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WEB DEVELOPMENT |SEO |DIGITAL ADS

React Hooks Intro

Jun 28th, 2019

Alex Quasar

reactreact hooksreact hooks intro

React Hooks are a new feature of React that let you do things without classes. This new way of thinking about React definitely encourages a more functional way of programming.

Hooks: useState

The useState hook is used to update the state of your application. Here is a simple example to get started.

import React, { useState } from 'react';

import './App.css';

function App() {
  const [count,setCount] = useState(0);
  const [fruit, setFruit] = useState('Bananas');

  const myFruits = ['Apple','Stawberry','Peach', 'Bananas','Watermelon','Kiwi','Papaya','Blueberry'];


  return (
    <div className="App">
       <p> You have clicked me { count } times </p>
       <p> The selected fruit is: { fruit } </p>
       <button onClick = { () => setCount(count + 1) } > Click Me </button>
       <button onClick = { () => setFruit( myFruits   [Math.floor(Math.random()*myFruits.length ) ] ) } > Random Fruit </button>
    </div>
  );
}

export default App;

Above, useState is a react hook that allows as to return two things. The current state value and the function that updates this value. We can have multiple useState hooks in each function. The first useState returns count and setCount with an inital state of 0. The initial state can be any data type.

A popular way of handling events is to use event handlers. With event handlers we define a new function rather than put the logic inside the onClick event. For example:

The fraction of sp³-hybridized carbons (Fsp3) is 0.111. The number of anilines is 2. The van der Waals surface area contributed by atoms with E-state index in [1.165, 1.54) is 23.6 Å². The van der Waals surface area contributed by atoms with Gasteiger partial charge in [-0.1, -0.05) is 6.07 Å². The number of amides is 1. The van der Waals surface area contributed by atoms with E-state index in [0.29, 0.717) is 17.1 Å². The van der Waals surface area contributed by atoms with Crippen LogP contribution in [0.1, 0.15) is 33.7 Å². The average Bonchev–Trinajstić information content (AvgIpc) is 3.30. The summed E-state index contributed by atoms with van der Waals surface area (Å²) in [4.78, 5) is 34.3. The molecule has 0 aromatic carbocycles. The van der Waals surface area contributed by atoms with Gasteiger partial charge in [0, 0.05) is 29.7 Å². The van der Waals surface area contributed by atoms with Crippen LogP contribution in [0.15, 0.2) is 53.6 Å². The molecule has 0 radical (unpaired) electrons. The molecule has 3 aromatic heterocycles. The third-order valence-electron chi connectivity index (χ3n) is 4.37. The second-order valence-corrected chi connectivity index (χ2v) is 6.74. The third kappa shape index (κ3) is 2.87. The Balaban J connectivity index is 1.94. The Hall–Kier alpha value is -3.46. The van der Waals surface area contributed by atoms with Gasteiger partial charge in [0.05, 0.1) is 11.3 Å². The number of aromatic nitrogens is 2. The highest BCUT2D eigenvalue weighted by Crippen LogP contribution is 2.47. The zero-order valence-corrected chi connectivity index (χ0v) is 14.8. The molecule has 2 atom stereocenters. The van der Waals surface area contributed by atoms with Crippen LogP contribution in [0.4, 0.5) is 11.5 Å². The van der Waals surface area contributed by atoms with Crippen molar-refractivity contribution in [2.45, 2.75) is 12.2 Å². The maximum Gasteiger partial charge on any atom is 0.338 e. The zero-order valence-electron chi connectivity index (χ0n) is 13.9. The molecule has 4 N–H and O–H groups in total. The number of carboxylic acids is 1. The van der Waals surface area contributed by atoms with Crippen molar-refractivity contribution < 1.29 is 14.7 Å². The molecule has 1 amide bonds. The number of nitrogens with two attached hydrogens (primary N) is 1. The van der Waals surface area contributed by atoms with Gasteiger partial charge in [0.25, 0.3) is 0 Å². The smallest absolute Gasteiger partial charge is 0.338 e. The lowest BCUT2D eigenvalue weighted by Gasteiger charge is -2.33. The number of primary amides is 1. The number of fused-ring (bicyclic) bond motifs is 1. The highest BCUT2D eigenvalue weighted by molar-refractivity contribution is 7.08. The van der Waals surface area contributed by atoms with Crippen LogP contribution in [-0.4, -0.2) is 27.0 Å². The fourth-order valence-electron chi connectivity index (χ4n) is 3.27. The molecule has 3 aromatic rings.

function App() {
  const [count,setCount] = useState(0);

  const buttonCountHandler = () => {
    setCount(prevCount => prevCount + 1);
  }


  return (
    <div className="App">
       <p> You have clicked me { count } times </p>
       <p> The selected fruit is: { fruit } </p>
       <button onClick = { buttonCountHandler } > Click Me </button>
    </div>
  );
}

export default App;

Here we also used prevCount which is like prevState but specific to count inside of useState. Doing it this way is cleaner in my opinion because you don't have all the logic of the function in the return statement. For the fruits we can simply update it using:

  const updateFruitHandler = () => {
    const myFruits = ['Apple','Stawberry','Peach', 'Bananas','Watermelon','Kiwi','Papaya','Blueberry'];
    setFruit( myFruits[Math.floor(Math.random()*myFruits.length ) ] ) 
  }

and inside the return adding:

 <button onClick = { updateFruitHandler } > new random Fruit </button>

The Light Switch Example

import React, { useState } from 'react';

import './App.css';

function App() {

  const [isOn, setIsOn] = useState(false);

  const toggleLightHandler = () => {
    setIsOn( prevIsOn => !prevIsOn );
  }


  return (
    <div className="App">

        <h2>Toggle a light</h2>
        <div 
            style = {{
              width: '10rem',
              height: '10rem',
              background: isOn ? 'yellow' : 'black' ,
              margin: 'auto'
            }}
        />

        <button
           style = {{cursor:'pointer'}} 
           onClick = {toggleLightHandler}
        > 
          {isOn ? 'Turn Off': 'Turn On'}
        </button>

    </div>
  );
}

export default App;

Hook: useEffect

Fetching data or interacting with any sort of API. Use effect replaces the component life cycles methods.

In this example we can use useEffect to replace componentDidMount and componentDidUpdate lifecycles.

import React, { useState, useEffect } from 'react';

useEffect( () => {
    document.title = `The light is turned ${ isOn ? 'on' : 'off' } `;
 })

Example Mouse Positioning